The Information Commissioner’s Office (ICO) and Ofcom have announced an alliance to form a pincer movement against nuisance calls, including demands for a change in the law to make it easier to punish offending firms.
The two organisations have published a joint action plan to tackle the issue, having worked on separate but similar elements of the problem. In the past the ICO focused on nuisance marketing calls and unsolicited marketing texts, while Ofcom dealt with silent and abandoned calls.
So far this has seen a total of £800,000 in fines handed out by the ICO, while Ofcom recently hit TalkTalk with a whopping fine of £750,000 for dropped marketing calls.
Although they have worked together in the past on some schemes, now the organisations will work directly together to form a more proactive alliance, sharing information and creating new policies and technical measures for dealing with nuisance firms directly.
These include ongoing enforcement against non-compliant companies, better tracking processes to find out exactly who is sending unwanted messages and new guidelines for marketing firms on appropriate ways of sending information. There will also be an assessment on the effectiveness of the Telephone Preference Service, which should allow consumers to register to be removed from marketing lists.
Claudio Pollack, Ofcom’s consumer group director, said cementing the partnership with the ICO would lead to a more effective stance against nuisance calls for the benefit of consumers.
Simon Entwisle, ICO director of operations added that the plan shows the organisations “mean business". In a blog post he also outlined further details on action being taken, including demands on the government to lessen thresholds for taking action against firms.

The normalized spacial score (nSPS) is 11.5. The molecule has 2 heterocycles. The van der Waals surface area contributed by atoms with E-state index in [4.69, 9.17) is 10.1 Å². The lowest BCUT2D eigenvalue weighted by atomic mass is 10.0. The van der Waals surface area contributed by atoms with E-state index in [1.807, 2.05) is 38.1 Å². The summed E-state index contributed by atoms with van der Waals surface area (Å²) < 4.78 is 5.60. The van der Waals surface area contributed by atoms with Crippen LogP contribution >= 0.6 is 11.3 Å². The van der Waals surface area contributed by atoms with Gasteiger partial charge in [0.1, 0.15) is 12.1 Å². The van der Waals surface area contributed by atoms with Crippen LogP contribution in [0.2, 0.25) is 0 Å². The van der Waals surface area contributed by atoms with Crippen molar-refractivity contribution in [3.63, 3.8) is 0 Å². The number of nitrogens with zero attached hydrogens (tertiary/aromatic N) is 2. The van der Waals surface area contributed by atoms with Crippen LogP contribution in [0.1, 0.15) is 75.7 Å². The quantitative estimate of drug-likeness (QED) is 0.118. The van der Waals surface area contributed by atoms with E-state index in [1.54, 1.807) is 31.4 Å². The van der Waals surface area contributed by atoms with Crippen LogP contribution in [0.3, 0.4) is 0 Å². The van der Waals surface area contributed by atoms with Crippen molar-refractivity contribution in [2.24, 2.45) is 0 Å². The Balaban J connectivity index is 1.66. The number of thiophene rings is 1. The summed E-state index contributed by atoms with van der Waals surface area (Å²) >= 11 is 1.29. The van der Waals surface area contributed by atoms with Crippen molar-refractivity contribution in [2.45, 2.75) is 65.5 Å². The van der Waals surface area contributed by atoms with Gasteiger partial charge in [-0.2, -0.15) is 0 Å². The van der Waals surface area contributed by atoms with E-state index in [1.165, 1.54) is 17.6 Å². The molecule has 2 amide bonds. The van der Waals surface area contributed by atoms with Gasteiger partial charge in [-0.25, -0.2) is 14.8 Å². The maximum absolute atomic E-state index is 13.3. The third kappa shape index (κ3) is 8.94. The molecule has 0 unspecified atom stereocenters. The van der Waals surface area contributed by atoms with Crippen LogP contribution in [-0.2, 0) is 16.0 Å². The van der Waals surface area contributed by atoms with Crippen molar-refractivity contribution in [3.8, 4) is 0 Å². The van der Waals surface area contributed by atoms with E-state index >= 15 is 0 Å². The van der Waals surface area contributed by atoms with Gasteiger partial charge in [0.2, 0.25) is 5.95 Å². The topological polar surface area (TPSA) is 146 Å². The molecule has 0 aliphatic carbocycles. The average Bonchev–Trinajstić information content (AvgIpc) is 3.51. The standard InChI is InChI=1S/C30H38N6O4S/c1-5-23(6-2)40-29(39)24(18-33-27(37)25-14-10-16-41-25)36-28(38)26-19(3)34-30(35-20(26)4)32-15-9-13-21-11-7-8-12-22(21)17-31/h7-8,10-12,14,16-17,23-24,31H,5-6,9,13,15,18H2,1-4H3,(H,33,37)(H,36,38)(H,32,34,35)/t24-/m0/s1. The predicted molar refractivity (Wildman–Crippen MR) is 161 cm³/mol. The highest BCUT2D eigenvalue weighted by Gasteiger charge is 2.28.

“The law currently requires us to prove that calls or texts are causing substantial harm or substantial distress before we can issue a penalty," he said.
"We’ve provided a business case asking the government to reduce the level of harm, so we need to simply prove annoyance or nuisance before acting."
Mike Lordan, chief of operations for the Direct Marketing Association, said the organisation welcomed the alliance to help stop companies dragging down the industry.
“We welcome recent moves by the ICO and Ofcom that will improve enforcement against rogue companies and lower the threshold necessary for taking action,” he said.
"The regulators already have the powers they need to deal with companies that flout the law; they will now coordinate their efforts better to protect consumers and the legitimate telemarketing and mobile marketing industries alike.”
The action comes amid a growing effort by the government to tackle nuisance calls. Earlier this month a parliamentary committee launched an inquiry into the issue, while the government said yesterday in a wide-ranging communications policy document that dealing with the issue is a top priority.
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